Wednesday, June 15, 2011

Doomed to repeat history?

Those who do not remember the past are condemned to repeat it.

George Santayana

I have received questions about Quantway/Statway and the new MLCS course.  Some want to know, "how is this different than the integrated high school curricula of the 90s?"

Good question.

In the late 80s and early 90s, NCTM released a new set of standards encouraging a different way of teaching and learning mathematics K-12.  Following those standards were years of grant projects, pilots, materials, and eventually textbooks with a new approach:  an integrated approach.  The idea was not to do algebra 1, then geometry, then algebra 2 but instead combine content and integrate it.  A worthy concept but definitely not how we typically teach mathematics.  It has strong supporters and opponents, with good cause.  Because while a curriculum like this can work, it takes a tremendous amount to do so.  It requires good materials, a change in mindset, time to learn how teach in a new way, and abundant professional development.  For more on this subject, please read this article from NCTM's website.

Because these necessary elements do not always occur, integrated models are not always successful.  For a different take on this subject, please read this article about Georgia schools and their experiences with integrated courses.  It is very forthright in both the pros and cons of the approach including why they are dropping this instructional approach.

So what can we learn from this?

Integrated courses have a lot to offer students but execution is key.  This is a new approach to teaching and vastly different from the stack of skills approach most instructors are used to.  It forces us as teachers to integrate our teaching and move between multiple contexts and concepts in one lesson.  Truthfully, not all teachers are comfortable with that nor want to teach that way.  And in my opinion, that's ok. 

Just as students learn differently, instructors teach differently.  It is very difficult to find an approach that suits everyone.  So part of the issue with integrated curricula at high schools was that everyone had to do them.  And they're just not right for everyone.  One person's brain may move in several directions at once, circling constantly to connect ideas.  Another's brain work may work very linearly and sequentially, moving steadily from one idea to the next.  Since we think differently about things, it stands to reason that we should have the opportunity to teach and learn to our strengths.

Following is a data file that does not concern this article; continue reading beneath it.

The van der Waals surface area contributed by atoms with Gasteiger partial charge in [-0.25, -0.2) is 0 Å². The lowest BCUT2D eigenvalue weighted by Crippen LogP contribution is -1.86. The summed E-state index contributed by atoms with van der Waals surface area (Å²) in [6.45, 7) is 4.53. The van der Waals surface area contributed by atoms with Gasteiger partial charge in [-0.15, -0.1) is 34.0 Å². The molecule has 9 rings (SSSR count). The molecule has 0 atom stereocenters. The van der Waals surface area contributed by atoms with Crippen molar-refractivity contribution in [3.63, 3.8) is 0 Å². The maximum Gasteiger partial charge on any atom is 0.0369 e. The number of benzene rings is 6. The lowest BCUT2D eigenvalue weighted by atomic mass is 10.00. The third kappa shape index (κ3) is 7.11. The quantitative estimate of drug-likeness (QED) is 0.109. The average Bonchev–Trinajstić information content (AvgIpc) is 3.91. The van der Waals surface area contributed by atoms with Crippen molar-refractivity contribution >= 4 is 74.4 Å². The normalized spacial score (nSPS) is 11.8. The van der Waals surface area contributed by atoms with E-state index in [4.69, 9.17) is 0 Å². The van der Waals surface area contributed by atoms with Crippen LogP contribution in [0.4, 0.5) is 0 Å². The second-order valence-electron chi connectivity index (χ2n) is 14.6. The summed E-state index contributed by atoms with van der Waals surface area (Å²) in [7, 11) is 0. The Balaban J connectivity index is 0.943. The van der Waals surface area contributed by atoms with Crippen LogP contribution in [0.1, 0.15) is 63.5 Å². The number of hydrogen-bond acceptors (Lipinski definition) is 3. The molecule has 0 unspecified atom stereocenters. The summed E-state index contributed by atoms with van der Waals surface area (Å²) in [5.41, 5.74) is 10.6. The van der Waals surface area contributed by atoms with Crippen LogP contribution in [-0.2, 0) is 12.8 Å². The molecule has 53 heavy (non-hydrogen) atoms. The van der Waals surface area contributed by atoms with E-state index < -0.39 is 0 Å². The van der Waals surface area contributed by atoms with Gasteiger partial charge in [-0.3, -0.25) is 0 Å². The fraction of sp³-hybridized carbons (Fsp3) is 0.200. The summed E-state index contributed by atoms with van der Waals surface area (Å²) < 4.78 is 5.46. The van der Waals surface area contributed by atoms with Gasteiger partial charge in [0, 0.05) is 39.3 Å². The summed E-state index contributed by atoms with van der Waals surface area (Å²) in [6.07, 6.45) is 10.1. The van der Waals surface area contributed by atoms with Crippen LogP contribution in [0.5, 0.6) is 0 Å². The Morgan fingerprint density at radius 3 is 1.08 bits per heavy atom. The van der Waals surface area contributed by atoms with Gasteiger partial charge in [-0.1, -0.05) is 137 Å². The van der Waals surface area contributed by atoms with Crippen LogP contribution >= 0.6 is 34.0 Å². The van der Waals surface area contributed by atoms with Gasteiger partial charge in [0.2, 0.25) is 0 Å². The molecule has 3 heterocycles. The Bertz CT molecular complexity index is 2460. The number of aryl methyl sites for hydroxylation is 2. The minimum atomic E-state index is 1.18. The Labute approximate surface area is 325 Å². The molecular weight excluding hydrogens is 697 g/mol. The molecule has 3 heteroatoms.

Adding to this issue is the concern of what people are using to teach from and how they are teaching it.  Good materials are a must.  But teachers have to know how to use them.  Training and support are just as important.

Integrating these issues (pun intended), here are some reasons courses like Quantway's MLCS can work:

1.  MLCS is one course and does not have to replace the traditional beginning or combined algebra courses.  It augments a program and offers an option for the non-STEM student or the school who wants to offer beginning algebra differently.  But beginning algebra can still live and exist for faculty and students who want it.  It's an option, not a mandate.  Thus, it's more likely to be taught by teachers who like an integrated approach and taken by students who want something different than a traditional algebra course.

2.  The initial scale is small.  Meaning, we're just developing the one course, MLCS, right now.  If it's successful and there is demand, I hope to work on its precursor, a course about numeracy using an integrated approach.  Also, New Life has sketched out a Transitions course to follow MLCS for the student bridging back to college algebra.  There has also been talk of a college level version of MLCS that would be different than the general education math courses that are surveys of areas of math.  Ultimately, all these courses would be options, not replacements, to courses that exist.  And they would be built using a model that would be proven to work.  This "start small and build" approach was not always used by high schools.  Many scrapped their traditional algebra 1-geometry-algebra 2 sequence and instituted Math 1-Math 2- Math 3 sequences.  That can work but if it doesn't, it's hard to change horses midstream.